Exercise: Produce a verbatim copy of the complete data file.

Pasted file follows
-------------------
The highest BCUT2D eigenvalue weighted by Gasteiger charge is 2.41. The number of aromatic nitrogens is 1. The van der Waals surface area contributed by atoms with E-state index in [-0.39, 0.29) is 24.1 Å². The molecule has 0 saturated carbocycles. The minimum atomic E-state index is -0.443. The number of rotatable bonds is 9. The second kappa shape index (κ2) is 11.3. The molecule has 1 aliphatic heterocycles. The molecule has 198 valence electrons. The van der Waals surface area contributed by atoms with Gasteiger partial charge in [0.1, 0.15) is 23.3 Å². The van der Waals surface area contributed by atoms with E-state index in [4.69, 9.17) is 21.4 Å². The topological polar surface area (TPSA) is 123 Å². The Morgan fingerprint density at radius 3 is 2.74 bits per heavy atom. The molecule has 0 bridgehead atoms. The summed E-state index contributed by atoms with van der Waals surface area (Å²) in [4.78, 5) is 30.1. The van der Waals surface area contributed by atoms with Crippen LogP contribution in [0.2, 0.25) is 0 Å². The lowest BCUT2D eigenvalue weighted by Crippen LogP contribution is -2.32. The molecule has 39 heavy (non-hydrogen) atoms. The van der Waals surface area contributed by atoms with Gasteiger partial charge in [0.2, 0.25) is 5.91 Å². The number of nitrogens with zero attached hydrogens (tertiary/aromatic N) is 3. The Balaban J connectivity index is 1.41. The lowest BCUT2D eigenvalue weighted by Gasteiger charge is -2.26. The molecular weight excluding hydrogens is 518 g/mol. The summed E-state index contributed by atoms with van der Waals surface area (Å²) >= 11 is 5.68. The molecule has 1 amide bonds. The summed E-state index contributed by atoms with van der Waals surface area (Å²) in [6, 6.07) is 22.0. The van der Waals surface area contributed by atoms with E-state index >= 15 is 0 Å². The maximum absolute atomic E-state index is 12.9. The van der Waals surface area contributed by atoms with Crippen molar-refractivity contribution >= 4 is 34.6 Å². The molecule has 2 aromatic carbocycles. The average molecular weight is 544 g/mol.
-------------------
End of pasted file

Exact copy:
The highest BCUT2D eigenvalue weighted by Gasteiger charge is 2.41. The number of aromatic nitrogens is 1. The van der Waals surface area contributed by atoms with E-state index in [-0.39, 0.29) is 24.1 Å². The molecule has 0 saturated carbocycles. The minimum atomic E-state index is -0.443. The number of rotatable bonds is 9. The second kappa shape index (κ2) is 11.3. The molecule has 1 aliphatic heterocycles. The molecule has 198 valence electrons. The van der Waals surface area contributed by atoms with Gasteiger partial charge in [0.1, 0.15) is 23.3 Å². The van der Waals surface area contributed by atoms with E-state index in [4.69, 9.17) is 21.4 Å². The topological polar surface area (TPSA) is 123 Å². The Morgan fingerprint density at radius 3 is 2.74 bits per heavy atom. The molecule has 0 bridgehead atoms. The summed E-state index contributed by atoms with van der Waals surface area (Å²) in [4.78, 5) is 30.1. The van der Waals surface area contributed by atoms with Crippen LogP contribution in [0.2, 0.25) is 0 Å². The lowest BCUT2D eigenvalue weighted by Crippen LogP contribution is -2.32. The molecule has 39 heavy (non-hydrogen) atoms. The van der Waals surface area contributed by atoms with Gasteiger partial charge in [0.2, 0.25) is 5.91 Å². The number of nitrogens with zero attached hydrogens (tertiary/aromatic N) is 3. The Balaban J connectivity index is 1.41. The lowest BCUT2D eigenvalue weighted by Gasteiger charge is -2.26. The molecular weight excluding hydrogens is 518 g/mol. The summed E-state index contributed by atoms with van der Waals surface area (Å²) >= 11 is 5.68. The molecule has 1 amide bonds. The summed E-state index contributed by atoms with van der Waals surface area (Å²) in [6, 6.07) is 22.0. The van der Waals surface area contributed by atoms with E-state index >= 15 is 0 Å². The maximum absolute atomic E-state index is 12.9. The van der Waals surface area contributed by atoms with Crippen molar-refractivity contribution >= 4 is 34.6 Å². The molecule has 2 aromatic carbocycles. The average molecular weight is 544 g/mol.